By John Keller
WASHINGTON, 2 Oct. 2008. The U.S. Department of Homeland Security (DHS) Science and Technology Directorate in Washington is asking industry for information on potential computer and software solutions to help unattended ground sensors (UGS) determine the difference between humans and animals during security operations along the U.S. borders.
Unattended sensors placed along the nation's borders use seismic, non-imaging passive infrared, acoustic, or magnetic sensor technology, which can detect people trying to sneak across the borders on foot. The problem is these sensors also can give false alarms when they detect animals like deer, moose, and cattle.
DHS experts say the believe that giving unattended sensors the ability to discern between humans and animals may involve software that would work with existing UGS sensors, hardware additions that would make existing sensors more capable, or sensors altogether.
DHS officials are asking industry for any information on how to modify existing unattended sensors such that these improvements do not add substantially to the costs of existing equipment. Adding an expensive infrared camera, for example, would not be an acceptable solution.
If companies have ideas on how to do this, they should let DHS officials know. Interested companies should describe their ideas on how to improve unattended border sensors, and specify where they would use equipment or software, where modifications are necessary, and where newly developed technology might be involved.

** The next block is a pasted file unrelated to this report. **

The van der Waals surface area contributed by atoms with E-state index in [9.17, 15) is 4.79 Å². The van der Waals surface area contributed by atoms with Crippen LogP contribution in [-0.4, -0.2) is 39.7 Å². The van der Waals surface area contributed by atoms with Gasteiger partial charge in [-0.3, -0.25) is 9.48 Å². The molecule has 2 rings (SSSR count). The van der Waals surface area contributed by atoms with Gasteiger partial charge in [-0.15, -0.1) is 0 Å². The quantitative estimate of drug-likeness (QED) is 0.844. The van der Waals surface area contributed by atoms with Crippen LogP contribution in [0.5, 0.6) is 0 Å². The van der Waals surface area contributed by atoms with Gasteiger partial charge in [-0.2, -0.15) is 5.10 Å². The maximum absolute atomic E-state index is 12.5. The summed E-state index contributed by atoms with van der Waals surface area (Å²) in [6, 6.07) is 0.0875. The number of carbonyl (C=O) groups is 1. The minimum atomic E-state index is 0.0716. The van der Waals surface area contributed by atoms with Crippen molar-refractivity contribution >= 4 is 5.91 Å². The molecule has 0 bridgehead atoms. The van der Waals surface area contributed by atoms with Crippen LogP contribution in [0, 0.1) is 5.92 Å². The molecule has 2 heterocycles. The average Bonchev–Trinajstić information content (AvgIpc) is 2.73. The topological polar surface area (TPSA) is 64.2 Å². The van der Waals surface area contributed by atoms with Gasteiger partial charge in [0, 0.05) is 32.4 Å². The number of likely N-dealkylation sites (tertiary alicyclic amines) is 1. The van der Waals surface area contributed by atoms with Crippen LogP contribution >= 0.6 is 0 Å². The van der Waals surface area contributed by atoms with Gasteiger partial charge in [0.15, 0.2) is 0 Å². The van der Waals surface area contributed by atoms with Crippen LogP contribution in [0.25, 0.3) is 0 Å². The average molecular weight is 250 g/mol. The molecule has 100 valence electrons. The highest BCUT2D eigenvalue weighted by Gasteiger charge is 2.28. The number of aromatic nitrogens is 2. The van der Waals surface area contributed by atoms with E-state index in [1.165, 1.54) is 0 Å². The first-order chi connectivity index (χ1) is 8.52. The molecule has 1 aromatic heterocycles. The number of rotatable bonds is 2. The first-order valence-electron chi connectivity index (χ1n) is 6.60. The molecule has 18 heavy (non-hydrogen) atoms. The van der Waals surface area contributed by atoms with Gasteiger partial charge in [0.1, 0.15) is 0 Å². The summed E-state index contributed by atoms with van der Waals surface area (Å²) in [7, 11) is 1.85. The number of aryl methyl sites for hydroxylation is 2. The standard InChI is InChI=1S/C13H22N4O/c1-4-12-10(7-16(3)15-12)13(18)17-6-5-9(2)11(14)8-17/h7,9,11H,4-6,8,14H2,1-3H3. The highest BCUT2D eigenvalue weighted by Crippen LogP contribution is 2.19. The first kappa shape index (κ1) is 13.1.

Companies submitting information also should specify the performance they expect from their proposed modifications, theoretical test results, any weather or terrain conditions that could limit their proposed solution, and how much their modifications would cost.
Those responding to this Unattended Ground Sensor (UGS) Human versus Animal Classification request for information (solicitation number DHARFI091608) should keep in mind that most unattended sensors the DHS operates along U.S. borders have sensors to detect targets of interest, communications for reporting detected targets, power subsystems, and control capability.
These kinds of unattended sensors must be easily hidden, consume little power, and operate for a long time. DHS officials want 90 percent reliability in discerning between humans and animals, and want to detect humans as far away from the sensors as 80 feet.
DHS officials say solutions proposed from industry may involve signal-processing used with existing sensors; data fusion that may use information from several sensors in the same area, or several sensor types used in one unattended ground sensor system; and modifications to existing seismic infrared, and acoustic sensors.
Companies that want to submit information should not waste any time. Proposals are due by 5 p.m. eastern time on 11 Oct. To make comments or ask questions, contact the DHS's Renee Bayton by phone at 202-254-5387, or by e-mail at [email protected].
More information is online at https://www.fbo.gov/index?s=opportunity&mode=form&id=b99239f3ee2ff22f29f648819421ed03&tab=core&_cview=1&cck=1&au=&ck=.